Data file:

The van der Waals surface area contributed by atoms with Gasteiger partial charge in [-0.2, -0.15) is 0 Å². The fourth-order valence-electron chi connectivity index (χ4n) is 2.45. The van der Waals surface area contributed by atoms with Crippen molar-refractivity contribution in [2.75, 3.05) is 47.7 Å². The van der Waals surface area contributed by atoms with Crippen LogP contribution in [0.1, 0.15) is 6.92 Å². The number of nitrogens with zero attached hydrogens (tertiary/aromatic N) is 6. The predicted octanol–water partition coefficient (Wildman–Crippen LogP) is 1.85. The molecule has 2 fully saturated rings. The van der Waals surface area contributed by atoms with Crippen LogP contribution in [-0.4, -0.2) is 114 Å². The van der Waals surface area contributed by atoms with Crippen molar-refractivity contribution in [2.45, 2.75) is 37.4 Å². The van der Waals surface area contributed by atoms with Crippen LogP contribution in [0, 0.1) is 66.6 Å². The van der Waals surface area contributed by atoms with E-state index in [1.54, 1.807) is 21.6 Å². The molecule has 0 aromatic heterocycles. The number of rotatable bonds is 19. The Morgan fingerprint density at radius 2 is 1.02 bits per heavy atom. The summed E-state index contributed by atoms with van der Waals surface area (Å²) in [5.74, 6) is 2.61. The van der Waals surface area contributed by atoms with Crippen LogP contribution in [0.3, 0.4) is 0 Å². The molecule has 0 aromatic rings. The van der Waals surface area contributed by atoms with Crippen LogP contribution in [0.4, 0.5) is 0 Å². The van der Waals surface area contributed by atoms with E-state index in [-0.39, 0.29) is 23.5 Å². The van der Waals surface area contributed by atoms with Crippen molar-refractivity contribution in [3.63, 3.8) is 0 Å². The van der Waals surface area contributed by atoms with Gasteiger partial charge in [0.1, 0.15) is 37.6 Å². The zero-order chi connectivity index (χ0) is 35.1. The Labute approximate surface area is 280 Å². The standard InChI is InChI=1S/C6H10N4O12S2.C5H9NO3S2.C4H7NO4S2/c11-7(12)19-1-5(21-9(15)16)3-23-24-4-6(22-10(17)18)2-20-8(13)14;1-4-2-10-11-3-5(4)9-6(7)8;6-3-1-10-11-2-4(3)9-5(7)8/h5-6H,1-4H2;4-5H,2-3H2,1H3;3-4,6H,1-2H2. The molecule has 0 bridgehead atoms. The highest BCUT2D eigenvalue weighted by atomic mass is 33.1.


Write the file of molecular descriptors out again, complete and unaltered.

The van der Waals surface area contributed by atoms with Gasteiger partial charge in [-0.2, -0.15) is 0 Å². The fourth-order valence-electron chi connectivity index (χ4n) is 2.45. The van der Waals surface area contributed by atoms with Crippen molar-refractivity contribution in [2.75, 3.05) is 47.7 Å². The van der Waals surface area contributed by atoms with Crippen LogP contribution in [0.1, 0.15) is 6.92 Å². The number of nitrogens with zero attached hydrogens (tertiary/aromatic N) is 6. The predicted octanol–water partition coefficient (Wildman–Crippen LogP) is 1.85. The molecule has 2 fully saturated rings. The van der Waals surface area contributed by atoms with Crippen LogP contribution in [-0.4, -0.2) is 114 Å². The van der Waals surface area contributed by atoms with Crippen molar-refractivity contribution in [2.45, 2.75) is 37.4 Å². The van der Waals surface area contributed by atoms with Crippen LogP contribution in [0, 0.1) is 66.6 Å². The van der Waals surface area contributed by atoms with E-state index in [1.54, 1.807) is 21.6 Å². The molecule has 0 aromatic heterocycles. The number of rotatable bonds is 19. The Morgan fingerprint density at radius 2 is 1.02 bits per heavy atom. The summed E-state index contributed by atoms with van der Waals surface area (Å²) in [5.74, 6) is 2.61. The van der Waals surface area contributed by atoms with Crippen LogP contribution in [0.3, 0.4) is 0 Å². The molecule has 0 aromatic rings. The van der Waals surface area contributed by atoms with Crippen LogP contribution in [0.4, 0.5) is 0 Å². The van der Waals surface area contributed by atoms with E-state index in [-0.39, 0.29) is 23.5 Å². The van der Waals surface area contributed by atoms with Crippen molar-refractivity contribution in [3.63, 3.8) is 0 Å². The van der Waals surface area contributed by atoms with Gasteiger partial charge in [0.1, 0.15) is 37.6 Å². The zero-order chi connectivity index (χ0) is 35.1. The Labute approximate surface area is 280 Å². The standard InChI is InChI=1S/C6H10N4O12S2.C5H9NO3S2.C4H7NO4S2/c11-7(12)19-1-5(21-9(15)16)3-23-24-4-6(22-10(17)18)2-20-8(13)14;1-4-2-10-11-3-5(4)9-6(7)8;6-3-1-10-11-2-4(3)9-5(7)8/h5-6H,1-4H2;4-5H,2-3H2,1H3;3-4,6H,1-2H2. The molecule has 0 bridgehead atoms. The highest BCUT2D eigenvalue weighted by atomic mass is 33.1.